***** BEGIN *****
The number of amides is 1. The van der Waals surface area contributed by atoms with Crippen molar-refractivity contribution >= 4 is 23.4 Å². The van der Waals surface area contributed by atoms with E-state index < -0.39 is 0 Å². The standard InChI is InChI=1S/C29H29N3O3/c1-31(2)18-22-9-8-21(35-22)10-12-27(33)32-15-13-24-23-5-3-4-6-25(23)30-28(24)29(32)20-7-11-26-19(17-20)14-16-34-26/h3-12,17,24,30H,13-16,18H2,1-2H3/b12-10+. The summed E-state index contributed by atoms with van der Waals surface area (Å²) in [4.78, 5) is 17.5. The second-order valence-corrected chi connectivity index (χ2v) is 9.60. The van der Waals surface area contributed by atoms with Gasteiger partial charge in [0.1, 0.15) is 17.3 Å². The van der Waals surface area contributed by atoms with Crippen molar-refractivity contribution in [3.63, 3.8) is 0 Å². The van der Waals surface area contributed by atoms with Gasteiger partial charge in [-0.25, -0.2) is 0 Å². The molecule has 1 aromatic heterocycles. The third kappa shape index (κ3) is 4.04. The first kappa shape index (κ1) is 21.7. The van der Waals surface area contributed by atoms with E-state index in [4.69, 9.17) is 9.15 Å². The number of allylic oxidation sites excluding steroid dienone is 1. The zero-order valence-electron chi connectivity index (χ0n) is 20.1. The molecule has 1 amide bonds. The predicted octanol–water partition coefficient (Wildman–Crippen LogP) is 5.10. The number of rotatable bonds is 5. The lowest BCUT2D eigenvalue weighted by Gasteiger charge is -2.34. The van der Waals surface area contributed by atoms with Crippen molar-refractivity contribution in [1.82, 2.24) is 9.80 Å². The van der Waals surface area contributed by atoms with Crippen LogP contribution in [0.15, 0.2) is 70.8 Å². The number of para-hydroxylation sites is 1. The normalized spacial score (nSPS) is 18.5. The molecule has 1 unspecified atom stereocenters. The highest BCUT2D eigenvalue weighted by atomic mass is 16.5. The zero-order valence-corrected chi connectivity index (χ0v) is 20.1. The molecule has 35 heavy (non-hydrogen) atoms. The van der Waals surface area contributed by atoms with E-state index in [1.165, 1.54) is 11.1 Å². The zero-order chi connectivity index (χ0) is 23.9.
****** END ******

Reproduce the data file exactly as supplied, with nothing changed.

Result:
The number of amides is 1. The van der Waals surface area contributed by atoms with Crippen molar-refractivity contribution >= 4 is 23.4 Å². The van der Waals surface area contributed by atoms with E-state index < -0.39 is 0 Å². The standard InChI is InChI=1S/C29H29N3O3/c1-31(2)18-22-9-8-21(35-22)10-12-27(33)32-15-13-24-23-5-3-4-6-25(23)30-28(24)29(32)20-7-11-26-19(17-20)14-16-34-26/h3-12,17,24,30H,13-16,18H2,1-2H3/b12-10+. The summed E-state index contributed by atoms with van der Waals surface area (Å²) in [4.78, 5) is 17.5. The second-order valence-corrected chi connectivity index (χ2v) is 9.60. The van der Waals surface area contributed by atoms with Gasteiger partial charge in [0.1, 0.15) is 17.3 Å². The van der Waals surface area contributed by atoms with Crippen molar-refractivity contribution in [3.63, 3.8) is 0 Å². The van der Waals surface area contributed by atoms with Gasteiger partial charge in [-0.25, -0.2) is 0 Å². The molecule has 1 aromatic heterocycles. The third kappa shape index (κ3) is 4.04. The first kappa shape index (κ1) is 21.7. The van der Waals surface area contributed by atoms with E-state index in [4.69, 9.17) is 9.15 Å². The number of allylic oxidation sites excluding steroid dienone is 1. The zero-order valence-electron chi connectivity index (χ0n) is 20.1. The molecule has 1 amide bonds. The predicted octanol–water partition coefficient (Wildman–Crippen LogP) is 5.10. The number of rotatable bonds is 5. The lowest BCUT2D eigenvalue weighted by Gasteiger charge is -2.34. The van der Waals surface area contributed by atoms with Crippen molar-refractivity contribution in [1.82, 2.24) is 9.80 Å². The van der Waals surface area contributed by atoms with Crippen LogP contribution in [0.15, 0.2) is 70.8 Å². The number of para-hydroxylation sites is 1. The normalized spacial score (nSPS) is 18.5. The molecule has 1 unspecified atom stereocenters. The highest BCUT2D eigenvalue weighted by atomic mass is 16.5. The zero-order valence-corrected chi connectivity index (χ0v) is 20.1. The molecule has 35 heavy (non-hydrogen) atoms. The van der Waals surface area contributed by atoms with E-state index in [1.165, 1.54) is 11.1 Å². The zero-order chi connectivity index (χ0) is 23.9.